History


A birthday, of sorts…

On March 5, 1980, Congress passed legislation authorizing the North Country National Scenic Trail, culminating efforts that began even before the National Trails System Act of 1968, which established the Appalachian and Pacific Crest National Scenic Trails (NST’s) as the nation’s first.

The Appalachian Trail, conceived by Benton MacKaye and others in the early 1900’s, popularized the notion of long distance hiking trails in the U.S. By the early 1960’s, with that decade’s growing national momentum in conservation, environmental and outdoor recreation initiatives, establishing a national trails system become one of the priorities. Recommended as part of the Outdoor Recreation Resources Review Commission Report in the early 60’s and supported by President Johnson’s “Natural Beauty Message” in 1965, subsequent federal studies and reports led to the enactment of the National Trails System Act of 1968 (Public Law 90-543).  In addition to establishing the AT and Pacific Crest as the first NST’s, the Act also called for further study on 14 similar potential projects, one of which was the North Country Trail.

In 1971, a combined federal-state task force was assembled to study the feasibility of the North Country Trail. Initially overseen by David Schonck and later Bob Martin out of the Ann Arbor, MI office of the then Bureau of Outdoor Recreation, this study was supported by a new and now-familiar face in 1973—a young, newly graduated Tom Gilbert.  A new hire at the Bureau of Outdoor Recreation (an agency whose functions were later absorbed by the National Park Service) Tom Gilbert was assigned to developing materials to support the series of public meetings to be held across the northern tier of states where the North Country Trail was being proposed. Tom Gilbert later became the first and currently only Superintendent of the North Country National Scenic Trail for the National Park Service.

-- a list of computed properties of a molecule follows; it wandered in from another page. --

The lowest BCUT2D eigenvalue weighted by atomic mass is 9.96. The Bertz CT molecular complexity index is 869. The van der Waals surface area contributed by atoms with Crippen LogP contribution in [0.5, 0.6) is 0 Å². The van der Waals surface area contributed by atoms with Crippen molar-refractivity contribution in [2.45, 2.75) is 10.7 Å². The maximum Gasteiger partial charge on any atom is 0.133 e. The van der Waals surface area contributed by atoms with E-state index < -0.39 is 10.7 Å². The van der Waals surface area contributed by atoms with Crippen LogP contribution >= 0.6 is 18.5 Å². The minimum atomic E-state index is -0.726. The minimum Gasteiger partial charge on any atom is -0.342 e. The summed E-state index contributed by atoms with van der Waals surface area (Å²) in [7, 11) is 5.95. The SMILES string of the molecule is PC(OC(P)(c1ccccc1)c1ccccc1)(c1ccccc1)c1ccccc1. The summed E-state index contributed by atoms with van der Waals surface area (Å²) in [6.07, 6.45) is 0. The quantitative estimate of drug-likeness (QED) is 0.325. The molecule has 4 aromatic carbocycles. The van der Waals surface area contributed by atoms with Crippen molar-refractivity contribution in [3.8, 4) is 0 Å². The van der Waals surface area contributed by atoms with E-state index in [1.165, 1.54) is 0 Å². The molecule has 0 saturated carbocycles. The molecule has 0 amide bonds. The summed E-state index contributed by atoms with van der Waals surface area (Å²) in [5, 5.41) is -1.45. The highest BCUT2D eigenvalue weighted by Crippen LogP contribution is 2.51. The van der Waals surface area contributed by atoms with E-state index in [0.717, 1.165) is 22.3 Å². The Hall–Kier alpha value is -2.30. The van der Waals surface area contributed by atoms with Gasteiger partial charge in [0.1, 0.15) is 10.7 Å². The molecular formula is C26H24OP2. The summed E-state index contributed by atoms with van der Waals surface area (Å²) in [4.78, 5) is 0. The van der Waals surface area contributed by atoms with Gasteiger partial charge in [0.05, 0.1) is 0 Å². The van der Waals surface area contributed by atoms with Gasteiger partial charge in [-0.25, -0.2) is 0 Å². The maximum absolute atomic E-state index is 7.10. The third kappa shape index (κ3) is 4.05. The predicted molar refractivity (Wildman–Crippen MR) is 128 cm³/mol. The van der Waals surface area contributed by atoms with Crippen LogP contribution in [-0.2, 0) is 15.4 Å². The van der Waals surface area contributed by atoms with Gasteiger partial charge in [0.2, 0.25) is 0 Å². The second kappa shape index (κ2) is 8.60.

The authorized route that the NCT follows today differs significantly in many areas from some of the initial proposals. Some of the early proposed route highlights and suggestions included:

  • Linking up with the Appalachian Trail in Vermont
  • Transecting Ohio through Columbus to the Michigan/Indiana border
  • Following the Lake Michigan shoreline
  • A large loop in Michigan’s Upper Peninsula
  • Hugging the Bayfield Peninsula in Wisconsin
  • Following the length of the Sheyenne River in North Dakota

The trail’s current route was—and continues to be the direct result of public input received during those early and subsequent public meetings. Uniting America’s red plaid nation, the North Country NST immerses the hiker in the best natural features and cultural heritage the North Country has to offer.